What is Autism?
Autism Spectrum Disorder (ASD) is a neurological, developmental disorder that affects how people interact with others, communicate, learn, and behave. Although Autism can be diagnosed at any age, it is usually diagnosed within the first two years of life, when symptoms appear. This is why is can be described as a ‘developmental disorder’.
Autism is known as a ‘spectrum’ disorder because there is wide variation in the type and severity of symptoms that people experience.
Research suggests that early diagnosis can help caregivers determine which services, educational programs, and therapies are most likely to be helpful for their child; these include Nutritional Therapy and Occupational Therapy.
What is Nutritional Therapy for Autism?
Some children are put on limited diets in hopes of reducing their Autistic symptoms. It is important that parents and caregivers work with a Nutrition specialist, such as a Registered Dietitian/Clinical Nutritionist, to design a meal plan and incorporate the many challenges that come about with food sensitivities, allergies, sensory
preferences or limited food preferences.
The overall outcome is to work with the child and family to make this as simple but nutritionally balanced as possible. You will have heard of various diets or supplementation aimed at children on the Autistic Spectrum, but there is no ‘one way fits all’ and at every stage we will aim to address these and evaluate the outcomes.
We know that Autism is not caused by malnutrition or food-related challenges, but, for many people, there is a connection between Autism and food. Research suggests that food-related challenges have a significant impact on many people who are diagnosed with ASD, because some crucial nutrients cannot be activated, are poorly absorbed, or can build up in toxic loads and as a result, sometimes the body cannot flush them out. Some very significant pathways such as methylation, oxidation, inflammation and detoxification can be off track.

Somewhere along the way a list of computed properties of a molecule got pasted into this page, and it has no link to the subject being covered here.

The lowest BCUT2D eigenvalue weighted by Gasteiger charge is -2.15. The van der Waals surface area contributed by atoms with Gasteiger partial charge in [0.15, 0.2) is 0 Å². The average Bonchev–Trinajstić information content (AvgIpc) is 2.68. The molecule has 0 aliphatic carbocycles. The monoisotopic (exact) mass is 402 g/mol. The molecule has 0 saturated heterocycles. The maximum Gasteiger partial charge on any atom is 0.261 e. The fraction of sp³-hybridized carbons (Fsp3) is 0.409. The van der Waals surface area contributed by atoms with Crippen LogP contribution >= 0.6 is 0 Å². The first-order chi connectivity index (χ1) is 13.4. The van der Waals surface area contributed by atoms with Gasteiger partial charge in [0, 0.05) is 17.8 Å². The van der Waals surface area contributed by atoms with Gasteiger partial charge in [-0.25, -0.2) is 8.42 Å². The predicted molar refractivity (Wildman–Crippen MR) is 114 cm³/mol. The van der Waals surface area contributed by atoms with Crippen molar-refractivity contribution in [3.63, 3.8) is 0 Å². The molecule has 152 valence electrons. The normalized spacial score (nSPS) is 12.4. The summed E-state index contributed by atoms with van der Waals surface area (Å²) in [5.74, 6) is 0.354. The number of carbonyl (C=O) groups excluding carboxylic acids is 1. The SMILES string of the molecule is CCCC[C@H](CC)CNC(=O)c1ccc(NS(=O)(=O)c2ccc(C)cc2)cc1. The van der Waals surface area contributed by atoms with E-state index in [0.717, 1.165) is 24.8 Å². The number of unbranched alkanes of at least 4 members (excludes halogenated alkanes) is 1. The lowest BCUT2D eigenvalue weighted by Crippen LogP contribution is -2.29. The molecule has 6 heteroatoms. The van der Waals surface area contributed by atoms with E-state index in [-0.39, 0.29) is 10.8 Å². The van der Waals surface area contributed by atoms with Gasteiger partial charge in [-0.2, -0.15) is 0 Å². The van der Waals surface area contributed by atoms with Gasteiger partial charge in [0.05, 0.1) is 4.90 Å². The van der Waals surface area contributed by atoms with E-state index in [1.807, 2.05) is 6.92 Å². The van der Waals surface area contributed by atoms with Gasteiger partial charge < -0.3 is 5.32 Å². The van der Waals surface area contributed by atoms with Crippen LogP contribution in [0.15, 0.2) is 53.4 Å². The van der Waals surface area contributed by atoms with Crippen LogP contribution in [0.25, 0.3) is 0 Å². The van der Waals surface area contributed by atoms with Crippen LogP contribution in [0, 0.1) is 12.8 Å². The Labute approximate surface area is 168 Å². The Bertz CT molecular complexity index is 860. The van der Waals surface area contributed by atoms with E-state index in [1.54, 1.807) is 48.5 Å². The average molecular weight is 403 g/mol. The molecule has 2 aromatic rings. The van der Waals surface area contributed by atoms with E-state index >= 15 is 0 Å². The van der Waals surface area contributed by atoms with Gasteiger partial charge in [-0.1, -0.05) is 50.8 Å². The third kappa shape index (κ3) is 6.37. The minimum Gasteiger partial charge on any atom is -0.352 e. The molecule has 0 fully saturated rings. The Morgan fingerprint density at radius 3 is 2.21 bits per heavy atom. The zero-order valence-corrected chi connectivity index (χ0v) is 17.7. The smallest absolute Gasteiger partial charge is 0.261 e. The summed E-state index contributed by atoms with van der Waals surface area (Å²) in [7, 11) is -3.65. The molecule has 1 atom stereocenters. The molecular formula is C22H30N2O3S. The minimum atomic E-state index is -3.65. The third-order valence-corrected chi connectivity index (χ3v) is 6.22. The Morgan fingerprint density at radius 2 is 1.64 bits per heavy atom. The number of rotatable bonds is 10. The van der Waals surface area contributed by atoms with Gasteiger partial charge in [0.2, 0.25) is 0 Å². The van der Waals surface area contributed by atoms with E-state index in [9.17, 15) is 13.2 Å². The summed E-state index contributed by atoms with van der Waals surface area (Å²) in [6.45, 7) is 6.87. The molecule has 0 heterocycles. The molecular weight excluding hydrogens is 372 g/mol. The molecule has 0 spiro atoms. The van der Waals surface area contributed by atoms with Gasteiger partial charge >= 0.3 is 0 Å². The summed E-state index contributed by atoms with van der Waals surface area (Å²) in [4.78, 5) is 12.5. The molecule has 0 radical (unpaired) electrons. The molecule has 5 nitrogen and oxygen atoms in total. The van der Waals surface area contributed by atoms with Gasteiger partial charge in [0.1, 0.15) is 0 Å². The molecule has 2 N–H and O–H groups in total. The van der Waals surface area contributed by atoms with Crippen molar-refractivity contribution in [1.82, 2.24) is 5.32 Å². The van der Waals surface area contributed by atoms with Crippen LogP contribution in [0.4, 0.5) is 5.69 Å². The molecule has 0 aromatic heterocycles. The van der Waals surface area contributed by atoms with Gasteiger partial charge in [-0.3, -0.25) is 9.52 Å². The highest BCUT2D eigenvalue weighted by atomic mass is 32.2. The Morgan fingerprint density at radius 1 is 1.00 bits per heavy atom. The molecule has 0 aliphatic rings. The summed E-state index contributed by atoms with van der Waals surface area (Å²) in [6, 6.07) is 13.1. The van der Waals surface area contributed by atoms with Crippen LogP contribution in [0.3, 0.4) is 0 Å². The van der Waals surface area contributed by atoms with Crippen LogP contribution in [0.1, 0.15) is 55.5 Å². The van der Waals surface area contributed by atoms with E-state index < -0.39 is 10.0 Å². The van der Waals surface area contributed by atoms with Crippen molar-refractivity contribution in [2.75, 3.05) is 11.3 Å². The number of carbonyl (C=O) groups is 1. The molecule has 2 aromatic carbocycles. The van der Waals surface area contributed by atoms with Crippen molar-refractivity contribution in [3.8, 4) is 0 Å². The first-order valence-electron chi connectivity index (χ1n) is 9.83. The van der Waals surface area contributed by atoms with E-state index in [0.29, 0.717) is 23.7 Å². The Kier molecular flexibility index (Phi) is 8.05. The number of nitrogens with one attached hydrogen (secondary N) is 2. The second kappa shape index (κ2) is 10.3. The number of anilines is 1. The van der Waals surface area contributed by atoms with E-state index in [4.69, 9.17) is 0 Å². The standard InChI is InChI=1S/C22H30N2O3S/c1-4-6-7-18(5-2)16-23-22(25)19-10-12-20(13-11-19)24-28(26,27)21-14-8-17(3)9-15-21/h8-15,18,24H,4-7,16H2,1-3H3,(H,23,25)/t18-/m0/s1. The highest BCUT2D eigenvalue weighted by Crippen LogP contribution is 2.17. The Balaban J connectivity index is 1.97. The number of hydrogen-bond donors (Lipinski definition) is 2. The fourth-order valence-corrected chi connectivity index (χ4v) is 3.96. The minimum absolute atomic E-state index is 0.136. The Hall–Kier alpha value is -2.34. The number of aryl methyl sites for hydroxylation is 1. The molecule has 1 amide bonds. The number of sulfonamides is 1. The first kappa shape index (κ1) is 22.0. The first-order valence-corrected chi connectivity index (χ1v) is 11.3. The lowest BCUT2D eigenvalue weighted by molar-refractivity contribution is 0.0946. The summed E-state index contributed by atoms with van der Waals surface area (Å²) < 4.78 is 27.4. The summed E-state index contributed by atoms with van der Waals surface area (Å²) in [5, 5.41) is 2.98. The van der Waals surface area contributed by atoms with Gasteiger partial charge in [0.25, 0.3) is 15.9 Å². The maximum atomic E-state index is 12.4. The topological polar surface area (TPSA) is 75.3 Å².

If you think you or your child could benefit from this and wish to work with our Clinical Nutritionist, please contact the clinic and make an appointment with Stephanie Karl.
For documents and relevant information please see below:
Nutrition Programme For ASD PDF Guide
Why it is important to combine Occupational Therapy with Nutritional Therapy for Autistic children?
Children on the spectrum can present with a number of difficulties and symptoms that impact, function, motor planning, coordination, posture and the sensory processing systems. Filtering sensory information can become overwhelming and uncomfortable.Experiencing sensory stimuli differently from the neurotypical population is known as sensory processing differences. More than 80% of people with ASD have impaired sensory processing or modulation, which can have a direct impact on their functionality and many aspects of daily life such as playing, social activities, self-care, and learning.
Research shows that there is a relationship between sensory processing and a range of eating behaviours, as well as, evidence for the role of taste/smell sensitivities. Eating can be a particularly difficult activity for children with ASD due to sensitivity to food textures and also the difficulty to try unfamiliar food. Adapting an individual with Autisms’ diet can prove difficult without the combine work and knowledge of Occupational Therapy.
Occupational Therapists can assess and provide interventions to support children who have difficulty with food selectivity, increasing the number of foods consumed and accepted, as well as reducing the number of situations of inappropriate feeding behaviour.
For an evaluation and treatment plan with specialist Occupational Therapist, Crystal Graham, please contact the Optimal Clinic.